TASHKENT -- The Senate of Uzbekistan October 12 announced an amnesty timed to coincide with the celebration of Constitution Day on December 8.
During the amnesty, they will release women, minors, the elderly, foreigners, and those who have committed a crime for the first time.
Other criminals can get a reduction in their sentences, but this will not apply to convicted extremists and terrorists.
For the safety of the public, they will remain in custody, officials said. However, those Uzbek citizens, who fought in the Middle East as part of religious extremist groups, also have the chance to be pardoned. Under Uzbek law, they can be exempted from punishment even before the trial - if they repent and actively render assistance to the justice system.
The acting president of Uzbekistan, Shavkat Mirziyoyev, included the issue of amnesty in the agenda for the Senate meeting October 12. An amnesty for Constitution Day is declared annually in Uzbekistan.
"Amnesty is a manifestation of the humanity that is characteristic of our people. It has become a good tradition," said Javokhir Mavlonov, a spokesman for the Senate. "Last year, amnesty impacted 55,000 people. 3,000 of them were released, and the rest had their prison sentences reduced."
"This year, people who have committed minor crimes, or committed them for the first time out of negligence, will be granted amnesty. In addition, socially vulnerable groups will be entitled to it - juveniles, women, men over 60 years old, and foreign nationals. Criminals who acted willfully will get reduced sentences," he said.
Offering 'a new life'
"Amnesty will not affect those who committed a crime as part of an organisation that presents a security threat to the country and to society," said Mavlonov.
In Uzbekistan, according to the Criminal Code, the crimes of terrorism and undergoing training and traveling abroad to participate in terrorist organisations are considered to be crimes against peace and security.
However, despite the fact that former terrorists and those extremists returning from the Middle East are not eligible for amnesty, they still have the chance to be pardoned and rehabilitated even before the start of the trial.
The amendments, introduced in 2011 into the Criminal Code, grants former extremists, after returning home, the possibility to start "a new life", explained Muslima Khakimova, a lawyer with the Mirabad District Bar Association in the city of Tashkent.
"An Uzbek citizen who went through training, or tried to leave the country to participate in an extremist organisation, will be exempted from liability if he [or she] voluntarily reports about it, actively assists in identifying other people connected to the crime, reports places, facts, and names, and if he [or she] did not commit another crime – murder, for example," she said.
The law on terrorists is harsher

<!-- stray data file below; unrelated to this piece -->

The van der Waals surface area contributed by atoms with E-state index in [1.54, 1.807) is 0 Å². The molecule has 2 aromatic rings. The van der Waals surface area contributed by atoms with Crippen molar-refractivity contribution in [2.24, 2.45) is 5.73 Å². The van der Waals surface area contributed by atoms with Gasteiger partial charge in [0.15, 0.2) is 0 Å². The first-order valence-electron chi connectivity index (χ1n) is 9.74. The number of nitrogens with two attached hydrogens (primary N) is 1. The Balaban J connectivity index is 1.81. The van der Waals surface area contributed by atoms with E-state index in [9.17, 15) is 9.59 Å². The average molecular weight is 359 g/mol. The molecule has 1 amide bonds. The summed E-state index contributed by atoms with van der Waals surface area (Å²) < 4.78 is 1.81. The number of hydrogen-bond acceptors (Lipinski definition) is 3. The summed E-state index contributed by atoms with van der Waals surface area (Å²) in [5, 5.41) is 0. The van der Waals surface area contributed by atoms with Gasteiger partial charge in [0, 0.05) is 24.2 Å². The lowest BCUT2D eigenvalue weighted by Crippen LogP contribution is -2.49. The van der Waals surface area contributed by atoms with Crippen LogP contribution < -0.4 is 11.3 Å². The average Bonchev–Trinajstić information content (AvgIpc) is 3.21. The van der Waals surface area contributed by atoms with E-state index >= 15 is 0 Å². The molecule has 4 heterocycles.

"In this case, exemption from liability is possible only if a terrorist voluntarily refuses to prepare for a terrorist attack and prevents its onset," Khakimova said.
This kind of practice was already applied in Uzbekistan in December 2015, when two young Uzbeks decided to join "Islamic State of Iraq and the Levant" (ISIL) after a summons from a relative.
"In the fall of 2014, Rakhmatulla Esonturdiev from Surkhandarya Province joined ISIL and took part in combat operations. He persuaded his relatives, Yusuf Esonturdiev and Abdurakhmon Eshkobilov, to leave Uzbekistan for Syria. In January 2015, they were caught by law enforcement agencies on their way to the Kyrgyzstan border. Rakhmatullah himself died soon after while fighting for ISIL. The court took into account the complete repentance on the part of these young men, and made the decision to release them," said Arif Atajanov, a spokesman for the General Prosecutor's Office.
Punishment for those who are unrepentant will apply to the fullest extent of the law, Atajanov said. Earlier this month, 11 residents of Khorezm Province were sentenced to periods of incarceration ranging from 5 to 8 years, he said.
"While earning money abroad, they founded a religious extremist cell. They held meetings, collected funds to render assistance to ISIL, and planned to leave for Syria," Atajanov said. "Four of them managed to do that, and they were convicted in absentia and placed on the wanted list. The rest received punishment in their home country."
Introducing house arrest
In August last year, Uzbekistan's parliament introduced the possibility of house arrest into the Criminal Code.
Since this measure was introduced, 431 people were placed under house arrest instead of in prison, Olim Khaitov, the chairman of the Supreme Court's judicial panel for criminal affairs, told journalists in October.
"In the bounds of its authority, the courts are taking possible measures to mitigate punishments. Over the last 15 years, the number of those sentenced to imprisonment has been reduced by 20.9%," he said.